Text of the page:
What Stage is My Prostate Cancer?

When doctors talk about prostate cancer, they use something called the TNM system.  The “T” tells you the local extent of the tumor – how big it seems to be within the prostate, whether it has reached the border of the prostate, or whether it has spread locally into the nearby seminal vesicles (tiny organs that sit above the prostate like two wings; picture an apple with two leaves on top).  The “N” stands for the presence of any nearby metastases, or bits of cancer that have spread from the original site in the prostate to the lymph nodes, and the “M” is for distant metastases.  

When you get a biopsy, the pathologist comes up with the clinical stage.  This is the pathologist’s best guess of how much cancer you have, based on how much cancer was found in the biopsy cores, your PSA, MRI or other imaging, and what the Gleason grade of those cells was.  If you have surgery to remove the prostate, the doctors will have a lot more to work with – your entire removed prostate and tissue from the nearby lymph nodes.  This is called the pathologic stage, and it is definitive.  

What are the possibilities here?  You could have cancer confined to the prostate, called organ-confined cancer; cancer that has reached the outer wall of the prostate, called capsular penetration; positive surgical margins, which means cancer was found in the cells at the very edge of the surgical specimen (which includes the prostate and some surrounding tissue); invasion of the seminal vesicles; and involvement of the pelvic lymph nodes.

Here’s how that correlates to the TNM system:

Stage What it Means


T1a Cancer not palpable (able to be felt) in a rectal exam, and is found

incidentally during a TUR procedure for BPH (benign enlargement of

the prostate); cancer is in 5 percent or less of the removed tissue.


T1b Found incidentally, as in T1a, but greater than 5 percent of the tissue

removed during the TUR is cancerous.


T1c Not palpable; found during needle biopsy due to elevated PSA.


T2a Palpable; involves less than half of one lobe of the prostate.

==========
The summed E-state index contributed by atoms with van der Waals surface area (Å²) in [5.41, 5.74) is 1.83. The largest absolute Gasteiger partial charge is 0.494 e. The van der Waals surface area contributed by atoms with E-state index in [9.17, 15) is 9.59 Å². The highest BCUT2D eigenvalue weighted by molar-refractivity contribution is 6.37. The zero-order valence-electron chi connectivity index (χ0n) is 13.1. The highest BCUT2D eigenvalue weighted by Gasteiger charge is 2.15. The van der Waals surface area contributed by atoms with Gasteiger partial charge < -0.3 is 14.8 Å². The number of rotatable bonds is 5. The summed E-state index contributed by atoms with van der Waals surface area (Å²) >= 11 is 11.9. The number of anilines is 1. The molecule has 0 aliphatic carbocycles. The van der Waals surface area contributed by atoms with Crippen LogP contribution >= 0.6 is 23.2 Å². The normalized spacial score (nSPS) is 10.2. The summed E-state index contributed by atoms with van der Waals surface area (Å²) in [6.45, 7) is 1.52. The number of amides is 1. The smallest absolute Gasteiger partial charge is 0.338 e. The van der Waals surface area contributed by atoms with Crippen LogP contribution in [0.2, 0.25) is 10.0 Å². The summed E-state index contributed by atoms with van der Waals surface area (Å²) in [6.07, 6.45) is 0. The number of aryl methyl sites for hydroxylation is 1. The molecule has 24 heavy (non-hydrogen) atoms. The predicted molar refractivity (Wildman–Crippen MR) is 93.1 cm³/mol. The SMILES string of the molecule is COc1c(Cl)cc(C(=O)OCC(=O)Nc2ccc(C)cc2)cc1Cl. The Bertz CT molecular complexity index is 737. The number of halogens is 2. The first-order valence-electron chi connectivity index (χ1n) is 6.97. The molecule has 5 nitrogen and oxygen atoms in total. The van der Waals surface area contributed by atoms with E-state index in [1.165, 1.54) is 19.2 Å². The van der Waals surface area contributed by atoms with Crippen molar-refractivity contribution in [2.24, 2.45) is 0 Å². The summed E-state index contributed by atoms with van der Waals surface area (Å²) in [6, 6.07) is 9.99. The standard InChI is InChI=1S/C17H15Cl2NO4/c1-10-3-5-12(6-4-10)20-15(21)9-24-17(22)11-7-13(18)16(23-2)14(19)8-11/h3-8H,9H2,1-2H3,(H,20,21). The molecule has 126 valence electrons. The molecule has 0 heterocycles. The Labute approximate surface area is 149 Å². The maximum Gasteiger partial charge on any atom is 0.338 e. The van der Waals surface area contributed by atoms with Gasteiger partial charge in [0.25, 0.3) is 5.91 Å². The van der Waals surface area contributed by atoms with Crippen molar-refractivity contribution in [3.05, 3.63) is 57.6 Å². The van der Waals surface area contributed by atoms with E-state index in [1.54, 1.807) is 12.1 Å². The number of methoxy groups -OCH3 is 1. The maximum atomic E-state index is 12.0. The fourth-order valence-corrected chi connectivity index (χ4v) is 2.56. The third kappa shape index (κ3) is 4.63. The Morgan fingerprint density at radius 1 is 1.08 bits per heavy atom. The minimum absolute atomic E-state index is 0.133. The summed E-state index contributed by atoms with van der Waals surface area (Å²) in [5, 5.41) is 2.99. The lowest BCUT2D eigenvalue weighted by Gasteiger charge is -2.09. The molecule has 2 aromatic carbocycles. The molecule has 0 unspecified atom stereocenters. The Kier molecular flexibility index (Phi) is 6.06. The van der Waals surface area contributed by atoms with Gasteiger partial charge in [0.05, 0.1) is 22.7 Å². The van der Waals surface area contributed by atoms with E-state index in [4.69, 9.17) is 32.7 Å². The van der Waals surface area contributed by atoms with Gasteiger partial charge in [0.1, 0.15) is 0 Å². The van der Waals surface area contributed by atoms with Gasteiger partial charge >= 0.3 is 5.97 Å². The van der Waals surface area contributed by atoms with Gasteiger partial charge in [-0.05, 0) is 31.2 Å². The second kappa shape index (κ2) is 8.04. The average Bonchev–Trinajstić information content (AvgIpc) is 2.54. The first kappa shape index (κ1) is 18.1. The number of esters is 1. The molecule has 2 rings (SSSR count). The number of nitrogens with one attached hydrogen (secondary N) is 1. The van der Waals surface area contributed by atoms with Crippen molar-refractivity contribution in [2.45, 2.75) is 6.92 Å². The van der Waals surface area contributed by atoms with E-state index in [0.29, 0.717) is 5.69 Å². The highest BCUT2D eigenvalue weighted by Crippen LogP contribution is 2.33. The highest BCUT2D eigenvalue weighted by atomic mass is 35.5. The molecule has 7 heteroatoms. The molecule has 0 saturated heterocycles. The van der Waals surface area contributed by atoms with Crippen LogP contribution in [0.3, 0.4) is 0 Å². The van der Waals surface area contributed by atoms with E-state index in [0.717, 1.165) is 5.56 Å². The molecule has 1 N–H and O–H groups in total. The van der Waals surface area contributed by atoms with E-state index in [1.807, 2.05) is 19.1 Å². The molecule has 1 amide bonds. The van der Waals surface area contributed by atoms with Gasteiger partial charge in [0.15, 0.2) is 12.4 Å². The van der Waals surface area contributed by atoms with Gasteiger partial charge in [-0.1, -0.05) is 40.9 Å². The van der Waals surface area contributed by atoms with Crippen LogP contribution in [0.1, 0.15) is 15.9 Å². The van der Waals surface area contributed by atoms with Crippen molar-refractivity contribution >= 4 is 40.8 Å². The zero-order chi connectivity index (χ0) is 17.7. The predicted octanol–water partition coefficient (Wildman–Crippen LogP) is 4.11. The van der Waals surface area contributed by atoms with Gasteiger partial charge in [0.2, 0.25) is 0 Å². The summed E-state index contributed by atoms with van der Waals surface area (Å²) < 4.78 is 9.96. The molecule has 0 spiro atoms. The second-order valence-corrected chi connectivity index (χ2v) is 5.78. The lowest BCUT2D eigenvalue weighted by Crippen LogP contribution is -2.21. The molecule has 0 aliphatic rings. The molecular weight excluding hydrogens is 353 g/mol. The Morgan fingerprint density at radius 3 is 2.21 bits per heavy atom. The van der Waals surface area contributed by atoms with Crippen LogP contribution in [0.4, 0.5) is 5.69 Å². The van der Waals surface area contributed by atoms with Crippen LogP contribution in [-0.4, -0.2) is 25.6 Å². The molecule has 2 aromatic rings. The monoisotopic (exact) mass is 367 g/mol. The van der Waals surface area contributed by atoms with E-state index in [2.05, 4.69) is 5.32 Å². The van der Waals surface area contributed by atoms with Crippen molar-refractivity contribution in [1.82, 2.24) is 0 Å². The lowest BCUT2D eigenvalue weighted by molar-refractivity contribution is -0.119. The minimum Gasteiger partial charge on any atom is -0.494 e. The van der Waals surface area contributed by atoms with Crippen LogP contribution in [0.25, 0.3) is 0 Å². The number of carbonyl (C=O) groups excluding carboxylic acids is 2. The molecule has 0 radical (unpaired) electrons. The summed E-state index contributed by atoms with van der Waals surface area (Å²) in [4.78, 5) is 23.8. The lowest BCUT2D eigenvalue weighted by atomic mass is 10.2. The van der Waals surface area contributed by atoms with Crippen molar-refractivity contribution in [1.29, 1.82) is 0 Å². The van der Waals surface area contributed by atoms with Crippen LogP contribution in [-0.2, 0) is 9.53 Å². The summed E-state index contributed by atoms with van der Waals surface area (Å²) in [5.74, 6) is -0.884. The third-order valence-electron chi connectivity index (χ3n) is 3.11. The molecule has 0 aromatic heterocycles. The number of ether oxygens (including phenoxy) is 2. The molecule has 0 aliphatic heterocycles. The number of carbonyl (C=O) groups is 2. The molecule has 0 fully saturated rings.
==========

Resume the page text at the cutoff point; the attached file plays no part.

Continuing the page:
T2b Palpable; involves more than one half of one lobe, but not both lobes.


T2c Palpable; involves both lobes of the prostate.


T3, T4 Palpable; penetrates the wall of the prostate and/or involves the

seminal vesicles


N+ Has spread to the lymph nodes.


M+ Has spread to bone.

Terms to know from this article:

Lymph nodes

A rounded mass of lymphatic tissue that is surrounded by a capsule of connective tissue. Lymph nodes filter lymph (lymphatic fluid), and they store lymphocytes (white blood cells). They are located along lymphatic vessels. Also called a lymph gland.


The removal of cells or tissues for examination under a microscope. When only a sample of tissue is removed, the procedure is called an incisional biopsy or core biopsy. When an entire lump or suspicious area is removed, the procedure is called an excisional biopsy. When a sample of tissue or fluid is removed with a needle, the procedure is called a needle biopsy or fine-needle aspiration.


A doctor who identifies diseases by studying cells and tissues under a microscope.


Gleason Score (GS) - Gleason Grade: A system of grading prostate cancer cells based on how they look under a microscope. Gleason scores range from 2 to 10 and indicate how likely it is that a tumor will spread. A low Gleason score means the cancer cells are similar to normal prostate cells and are less likely to spread; a high Gleason score means the cancer cells are very different from normal and are more likely to spread.


The grade of a tumor depends on how abnormal the cancer cells look under a microscope and how quickly the tumor is likely to grow and spread. Grading systems are different for each type of cancer.


Capable of being felt during a physical examination by a physician; e.g., when the prostate which can be felt during a digital rectal examination.


Not cancerous. Benign tumors do not spread to tissues around them or to other parts of the body.


A mass of excess tissue that results from abnormal cell division. Tumors perform no useful body function. They may be benign (not cancerous) or malignant (cancerous).


prostate-specific antigen (PSA): A substance produced by the prostate that may be found in an increased amount in the blood of men who have prostate cancer, benign prostatic hyperplasia, or infection or inflammation of the prostate.


The clear fluid that travels through the lymphatic system and carries cells that help fight infections and other diseases. Also called lymphatic fluid.


see benign prostatic hyperplasia

Janet Farrar Worthington is an award-winning science writer and has written and edited numerous health publications and contributed to several other medical books.

In addition to writing on medicine, Janet also writes about her family, her former life on a farm in Virginia, her desire to own more chickens, and whichever dog is eyeing the dinner dish.